THE BLOG
08/14/2013 01:35 pm ET Updated Oct 14, 2013

Occupation: Sperm Donor

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Society used to get married, have kids, and then, happy or not, stay married their entire lives rather than suffer the stigma of divorce. Then society gradually began getting divorced without the fear of stigma, which was liberating. But despite this liberalization, kids born out-of-wedlock continued to be stigmatized. Being born out-of-wedlock was still pretty much frowned upon. In fact, we called these offspring "bastards."

But, thankfully, all that has changed. Today there are not only no stigmas or labels or penalties or bastards, there is a growing number of women who've made the decision to become mothers but who don't want to get married, and don't want, as it were, to take a pig in a poke when it comes to their child. And in this technological age, who can blame them?

These discerning women are simply no longer willing to take a chance on the unreliable eggs of either a husband or lover. What they're interested in is a "sure thing." Accordingly, egg-wise, what they seek is the sperm of (1) a gifted artist (musician, painter or writer), or (2) a superior athlete, or (3) a certified genius (a man with an I.Q. of 140 or higher).

This is where professional sperm donors come in. The case can be made that an ambitious man who vaguely conforms to any one of these three categories could store his sperm in a hermetically-sealed mayonnaise jar and make a decent living parceling it out on eBay. And we're not talking about a few bucks here. We're talking about several thousand dollars per dose.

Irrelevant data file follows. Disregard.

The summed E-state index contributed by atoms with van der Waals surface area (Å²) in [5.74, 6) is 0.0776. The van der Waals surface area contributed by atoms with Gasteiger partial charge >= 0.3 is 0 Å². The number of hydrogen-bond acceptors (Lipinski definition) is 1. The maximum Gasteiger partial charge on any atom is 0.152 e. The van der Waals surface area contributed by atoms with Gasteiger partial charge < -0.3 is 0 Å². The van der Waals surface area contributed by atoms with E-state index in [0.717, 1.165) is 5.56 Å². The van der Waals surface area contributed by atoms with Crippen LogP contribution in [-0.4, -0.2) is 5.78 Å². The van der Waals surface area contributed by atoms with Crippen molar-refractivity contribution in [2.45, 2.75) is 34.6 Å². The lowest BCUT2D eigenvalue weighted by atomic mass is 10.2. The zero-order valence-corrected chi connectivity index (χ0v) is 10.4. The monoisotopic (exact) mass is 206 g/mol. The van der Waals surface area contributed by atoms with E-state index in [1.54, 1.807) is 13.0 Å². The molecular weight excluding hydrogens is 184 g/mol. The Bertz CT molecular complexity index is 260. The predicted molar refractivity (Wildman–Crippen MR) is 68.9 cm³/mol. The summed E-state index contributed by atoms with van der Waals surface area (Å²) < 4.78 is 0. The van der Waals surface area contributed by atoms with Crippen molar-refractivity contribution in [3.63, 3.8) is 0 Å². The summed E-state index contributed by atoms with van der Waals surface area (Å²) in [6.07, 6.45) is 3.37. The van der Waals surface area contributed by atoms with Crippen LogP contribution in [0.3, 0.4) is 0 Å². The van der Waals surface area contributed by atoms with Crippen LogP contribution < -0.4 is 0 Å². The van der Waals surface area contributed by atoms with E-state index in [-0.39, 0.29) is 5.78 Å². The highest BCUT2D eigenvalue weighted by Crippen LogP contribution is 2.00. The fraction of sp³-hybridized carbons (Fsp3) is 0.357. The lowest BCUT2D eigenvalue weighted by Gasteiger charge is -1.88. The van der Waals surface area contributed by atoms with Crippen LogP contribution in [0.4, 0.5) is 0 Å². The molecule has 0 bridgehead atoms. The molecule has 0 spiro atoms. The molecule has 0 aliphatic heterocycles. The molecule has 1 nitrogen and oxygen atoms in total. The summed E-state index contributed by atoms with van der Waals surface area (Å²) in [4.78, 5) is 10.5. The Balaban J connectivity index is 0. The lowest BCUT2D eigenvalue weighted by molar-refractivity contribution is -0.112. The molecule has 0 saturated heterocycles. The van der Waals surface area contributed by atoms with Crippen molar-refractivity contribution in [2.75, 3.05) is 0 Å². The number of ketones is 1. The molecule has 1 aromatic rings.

There's a growing number of women out there who are looking for accomplished men to father their children. This is nothing to be embarrassed or ashamed of. After all, which would you rather be the mother of -- a certified genius or gifted athlete, or a fry cook? And if these women aren't fortunate enough to marry or shack up with an accomplished man, the next best thing is to be fertilized by one.

Consider the athlete: As for being genetically superior, the donor wouldn't have to be a world-class specimen -- a Magic Johnson or Larry Bird -- in order to peddle his sperm. He could be a former Division I college star who, due to bad luck or injury, failed to make it in the pro ranks. All he would have to do to establish his athletic creds is exhibit his newspaper clippings and ESPN videos.

The same with genius. This man doesn't have to be Noam Chomsky or Stephen Hawking. Indeed, he could be a brilliant under-achiever, an eccentric iconoclast who dropped out of MIT to start a tattoo parlor, but who has the certifiable (and biologically transferable) brain chemistry of the top one-percentile. All this fellow needs to do is show evidence of a genius-level I.Q., and eBay will do the rest.

When one considers the number of really smart people out there who, for whatever reason, are locked into unworthy or dead-end jobs -- or the over-abundance of Ph.D. holders who can't find a decent job in today's stunted economy -- the virtues of this sperm donor racket should be immediately obvious.

Moreover, this enterprise could apply to gifted retirees as well. Donating eggs would be a wonderful, low-maintenance means of augmenting one's pension. Old sperm may not be quite as desirable as young sperm, but clearly, as Clint Eastwood has proven, it can still get the job done.

As for the artist's genes, there was a news story a while back announcing that a celebrity singer had decided to impregnate herself with the sperm of a rock star. Even with his long history of drug addiction, this union would be like Picasso mating with Georgia O'Keefe. Just imagine how creative their offspring will be! Ah, romance.

David Macaray, an LA playwright and author ("It's Never Been Easy: Essays on Modern Labor"), was a former union rep.

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